Community conversations about 3rd Precinct building 

3rd Precinct station, June 1, 2020


On April 11, the first of a series of meetings was held, ostensibly to give community members the chance to decide on the location of a new 3rd Precinct building. This was to be the first of a series of “conversations” hurriedly called to push through a new building. There were a lot of comments and questions that the promoters of this project may not have expected. There were also many more people there than were expected, most of them angry. Several people wondered why the rush. Others wondered why the city is talking about a new building when there has been no work to fulfill the agreements in the consent decree with the state and we haven’t even seen the federal one yet. People wondered why the only sites offered were the former building and a site four blocks north, although one of the criteria for potential locations was for it to be centrally located within the 3rd Precinct geographic area. We were told that the city looked at 28 sites throughout the precinct and those two were the only ones that fit the criteria.
There was general agreement that the community was being herded into supporting something that is insupportable. The community asks for reconciliation and conversation about the history of the 3rd Precinct as well as the events of May/June 2020. A building is not the most important thing for the city to do. There are still questions that need to be addressed. Who told the cops to go up on that roof and shoot off the tear gas that filled the neighborhood for three blocks? Who told the fire department not to come out? Who ordered officers to destroy all documents in the precinct building? Why has the heat been kept on in the building? They could turn off the water. Is that fiscally responsible? People spoke of their experiences the night the building burned – the community was filled with tear gas, and the police fired on the protesters even though at that time they were peaceful. Neighbors spoke of how they stood their ground to protect their neighborhoods after the group changed and there was no police presence (although in retrospect no police was probably a good thing). We heard about children playing in their yards who suffered from the effects of the tear gas. We heard that the 3rd Precinct police have a disturbing history of abuse of citizens, especially those most vulnerable to their predations. The consensus relating to the location of the precinct building seemed to be “none of the above.” The mood of the crowd was that until there is a serious attempt at reconciliation, a building will not have the support of the community, at least in the area proposed.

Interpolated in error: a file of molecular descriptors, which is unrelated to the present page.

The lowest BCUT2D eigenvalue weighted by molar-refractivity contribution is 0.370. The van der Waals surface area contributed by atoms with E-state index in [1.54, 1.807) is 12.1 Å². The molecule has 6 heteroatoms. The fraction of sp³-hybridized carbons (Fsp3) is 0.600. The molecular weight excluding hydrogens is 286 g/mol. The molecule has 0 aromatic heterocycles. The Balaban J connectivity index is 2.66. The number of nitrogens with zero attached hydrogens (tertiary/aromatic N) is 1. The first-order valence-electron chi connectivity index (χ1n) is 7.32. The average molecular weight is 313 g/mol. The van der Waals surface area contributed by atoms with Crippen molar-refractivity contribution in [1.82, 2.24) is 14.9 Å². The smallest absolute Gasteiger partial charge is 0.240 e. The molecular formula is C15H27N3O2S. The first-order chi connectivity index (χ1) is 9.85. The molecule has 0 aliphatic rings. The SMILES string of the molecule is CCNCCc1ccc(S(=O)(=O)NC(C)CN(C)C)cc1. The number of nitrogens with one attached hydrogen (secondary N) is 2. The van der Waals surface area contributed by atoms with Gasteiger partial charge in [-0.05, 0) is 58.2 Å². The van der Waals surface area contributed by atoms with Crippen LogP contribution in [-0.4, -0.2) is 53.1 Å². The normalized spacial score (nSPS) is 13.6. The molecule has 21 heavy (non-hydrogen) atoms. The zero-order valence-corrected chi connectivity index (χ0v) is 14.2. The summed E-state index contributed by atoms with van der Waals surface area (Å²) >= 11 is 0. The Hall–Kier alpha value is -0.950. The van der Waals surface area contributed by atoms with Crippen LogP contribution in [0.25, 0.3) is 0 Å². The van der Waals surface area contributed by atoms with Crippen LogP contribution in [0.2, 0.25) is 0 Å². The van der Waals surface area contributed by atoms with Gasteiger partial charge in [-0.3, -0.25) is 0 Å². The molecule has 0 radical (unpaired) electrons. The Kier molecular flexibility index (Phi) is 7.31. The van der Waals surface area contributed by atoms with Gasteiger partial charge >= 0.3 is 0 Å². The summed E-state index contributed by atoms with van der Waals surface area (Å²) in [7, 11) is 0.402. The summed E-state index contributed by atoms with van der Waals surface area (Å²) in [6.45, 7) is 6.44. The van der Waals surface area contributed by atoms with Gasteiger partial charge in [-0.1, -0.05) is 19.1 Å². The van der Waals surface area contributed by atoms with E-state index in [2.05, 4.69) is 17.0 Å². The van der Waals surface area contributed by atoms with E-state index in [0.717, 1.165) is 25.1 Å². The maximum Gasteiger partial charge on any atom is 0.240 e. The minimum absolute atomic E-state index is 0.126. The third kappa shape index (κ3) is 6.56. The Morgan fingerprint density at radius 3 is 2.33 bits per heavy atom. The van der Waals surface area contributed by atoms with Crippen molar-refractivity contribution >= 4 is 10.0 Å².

A Hobson’s choice it isn’t. At least with that the customer wanted what was offered.
Another “community conversation” was held, this time at Midtown Global Market. The noise from the air circulation was so loud it was impossible to hear. After it was over someone revealed that there are conference rooms downstairs that are quiet and would have been large enough for the meeting. This time statements by the facilitator were greeted with shouts and when people commented there was much applause. This was another crowd who saw through the attempt of the city to push through its agenda without reforming the police first. The Director of Property Services said they looked at around 30 sites in the 3rd Precinct and the two proposed were the only ones that fit most of the requirements. It seems that the city is not willing to let us know what sites were looked at and were deemed not to fit the criteria. The only item these two proposed locations missed is that it should be centrally located (that would be closer to Hiawatha Golf Course). A person said this was clearly a list manufactured to make the two locations the only ones possible.
It seems that the people at this conversation felt that deciding the location of the building is premature. First figure out what the police will look like after the consent decrees are satisfied. Some people are in favor of smaller neighborhood-based sites.
The biggest excitement came when the head of homicide chose to speak. He was shouted down and decided it would be good to make a quick exit. As at the first meeting, the group was broken up into smaller groups to give more people a chance to speak.
A group is being organized to have serious discussions about police and the precinct location issues. Their first meeting was on April 22 at Walker Church. This group will consist of grassroots volunteers who plan to have monthly meetings for about a year.


See also:

A failure to communicate? – Southside Pride

Signs of hope in a backdrop of despair – Southside Pride

Comments are closed.